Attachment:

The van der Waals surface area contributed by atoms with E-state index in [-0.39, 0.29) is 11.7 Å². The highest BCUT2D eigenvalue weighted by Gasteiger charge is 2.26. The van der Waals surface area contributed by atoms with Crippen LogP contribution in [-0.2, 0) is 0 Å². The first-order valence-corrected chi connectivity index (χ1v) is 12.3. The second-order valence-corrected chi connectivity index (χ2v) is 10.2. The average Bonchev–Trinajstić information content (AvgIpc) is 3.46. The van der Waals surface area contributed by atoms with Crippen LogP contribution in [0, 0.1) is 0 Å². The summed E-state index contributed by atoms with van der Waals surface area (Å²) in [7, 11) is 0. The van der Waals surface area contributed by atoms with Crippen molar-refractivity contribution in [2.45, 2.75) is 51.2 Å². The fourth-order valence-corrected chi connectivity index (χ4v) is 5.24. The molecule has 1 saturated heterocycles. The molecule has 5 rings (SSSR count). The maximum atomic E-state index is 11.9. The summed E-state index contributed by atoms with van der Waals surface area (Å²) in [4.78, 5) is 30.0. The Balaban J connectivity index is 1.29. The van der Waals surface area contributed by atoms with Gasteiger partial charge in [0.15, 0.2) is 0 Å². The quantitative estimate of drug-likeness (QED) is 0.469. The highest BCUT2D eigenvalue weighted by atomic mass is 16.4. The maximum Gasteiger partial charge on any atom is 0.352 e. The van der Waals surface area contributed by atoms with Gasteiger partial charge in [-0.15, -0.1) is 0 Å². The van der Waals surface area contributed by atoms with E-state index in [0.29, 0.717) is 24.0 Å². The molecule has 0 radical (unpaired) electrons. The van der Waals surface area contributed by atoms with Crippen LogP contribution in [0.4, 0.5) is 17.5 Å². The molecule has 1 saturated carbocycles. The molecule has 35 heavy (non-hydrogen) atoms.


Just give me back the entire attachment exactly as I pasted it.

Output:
The van der Waals surface area contributed by atoms with E-state index in [-0.39, 0.29) is 11.7 Å². The highest BCUT2D eigenvalue weighted by Gasteiger charge is 2.26. The van der Waals surface area contributed by atoms with Crippen LogP contribution in [-0.2, 0) is 0 Å². The first-order valence-corrected chi connectivity index (χ1v) is 12.3. The second-order valence-corrected chi connectivity index (χ2v) is 10.2. The average Bonchev–Trinajstić information content (AvgIpc) is 3.46. The van der Waals surface area contributed by atoms with Crippen LogP contribution in [0, 0.1) is 0 Å². The summed E-state index contributed by atoms with van der Waals surface area (Å²) in [7, 11) is 0. The van der Waals surface area contributed by atoms with Crippen molar-refractivity contribution in [2.45, 2.75) is 51.2 Å². The fourth-order valence-corrected chi connectivity index (χ4v) is 5.24. The molecule has 1 saturated heterocycles. The molecule has 5 rings (SSSR count). The maximum atomic E-state index is 11.9. The summed E-state index contributed by atoms with van der Waals surface area (Å²) in [4.78, 5) is 30.0. The Balaban J connectivity index is 1.29. The van der Waals surface area contributed by atoms with Gasteiger partial charge in [0.15, 0.2) is 0 Å². The quantitative estimate of drug-likeness (QED) is 0.469. The highest BCUT2D eigenvalue weighted by atomic mass is 16.4. The maximum Gasteiger partial charge on any atom is 0.352 e. The van der Waals surface area contributed by atoms with Gasteiger partial charge in [-0.15, -0.1) is 0 Å². The van der Waals surface area contributed by atoms with E-state index in [0.29, 0.717) is 24.0 Å². The molecule has 0 radical (unpaired) electrons. The van der Waals surface area contributed by atoms with Crippen LogP contribution in [0.4, 0.5) is 17.5 Å². The molecule has 1 saturated carbocycles. The molecule has 35 heavy (non-hydrogen) atoms.